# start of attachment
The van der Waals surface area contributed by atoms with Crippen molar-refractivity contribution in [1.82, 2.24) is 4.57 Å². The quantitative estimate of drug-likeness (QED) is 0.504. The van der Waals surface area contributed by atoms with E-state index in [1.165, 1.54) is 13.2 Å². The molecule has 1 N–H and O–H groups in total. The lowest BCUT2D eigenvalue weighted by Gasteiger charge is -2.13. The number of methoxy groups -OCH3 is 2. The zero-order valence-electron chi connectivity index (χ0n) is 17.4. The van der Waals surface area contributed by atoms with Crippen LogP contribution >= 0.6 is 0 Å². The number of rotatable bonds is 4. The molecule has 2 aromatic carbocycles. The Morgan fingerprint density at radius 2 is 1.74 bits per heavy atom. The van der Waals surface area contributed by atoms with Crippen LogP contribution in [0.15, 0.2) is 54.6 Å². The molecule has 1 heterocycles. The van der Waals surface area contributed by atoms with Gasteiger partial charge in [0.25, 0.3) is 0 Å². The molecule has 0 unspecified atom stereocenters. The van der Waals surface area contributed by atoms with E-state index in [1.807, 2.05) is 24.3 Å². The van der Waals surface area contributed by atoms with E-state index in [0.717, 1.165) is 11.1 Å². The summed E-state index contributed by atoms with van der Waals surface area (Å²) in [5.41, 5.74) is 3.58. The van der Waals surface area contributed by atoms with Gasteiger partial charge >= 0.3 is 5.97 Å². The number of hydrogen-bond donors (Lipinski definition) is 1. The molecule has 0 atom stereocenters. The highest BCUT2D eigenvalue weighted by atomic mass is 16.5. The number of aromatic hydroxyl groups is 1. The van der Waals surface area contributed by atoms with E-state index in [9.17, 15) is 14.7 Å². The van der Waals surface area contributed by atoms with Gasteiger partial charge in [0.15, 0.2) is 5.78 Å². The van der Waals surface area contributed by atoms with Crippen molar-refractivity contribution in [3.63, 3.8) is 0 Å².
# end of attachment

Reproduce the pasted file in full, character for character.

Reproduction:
The van der Waals surface area contributed by atoms with Crippen molar-refractivity contribution in [1.82, 2.24) is 4.57 Å². The quantitative estimate of drug-likeness (QED) is 0.504. The van der Waals surface area contributed by atoms with E-state index in [1.165, 1.54) is 13.2 Å². The molecule has 1 N–H and O–H groups in total. The lowest BCUT2D eigenvalue weighted by Gasteiger charge is -2.13. The number of methoxy groups -OCH3 is 2. The zero-order valence-electron chi connectivity index (χ0n) is 17.4. The van der Waals surface area contributed by atoms with Crippen LogP contribution >= 0.6 is 0 Å². The number of rotatable bonds is 4. The molecule has 2 aromatic carbocycles. The Morgan fingerprint density at radius 2 is 1.74 bits per heavy atom. The van der Waals surface area contributed by atoms with Crippen LogP contribution in [0.15, 0.2) is 54.6 Å². The molecule has 1 heterocycles. The van der Waals surface area contributed by atoms with Gasteiger partial charge in [0.25, 0.3) is 0 Å². The molecule has 0 unspecified atom stereocenters. The van der Waals surface area contributed by atoms with E-state index in [1.807, 2.05) is 24.3 Å². The van der Waals surface area contributed by atoms with E-state index in [0.717, 1.165) is 11.1 Å². The summed E-state index contributed by atoms with van der Waals surface area (Å²) in [5.41, 5.74) is 3.58. The van der Waals surface area contributed by atoms with Gasteiger partial charge >= 0.3 is 5.97 Å². The number of hydrogen-bond donors (Lipinski definition) is 1. The molecule has 0 atom stereocenters. The highest BCUT2D eigenvalue weighted by atomic mass is 16.5. The number of aromatic hydroxyl groups is 1. The van der Waals surface area contributed by atoms with E-state index in [9.17, 15) is 14.7 Å². The van der Waals surface area contributed by atoms with Gasteiger partial charge in [0.15, 0.2) is 5.78 Å². The van der Waals surface area contributed by atoms with Crippen molar-refractivity contribution in [3.63, 3.8) is 0 Å².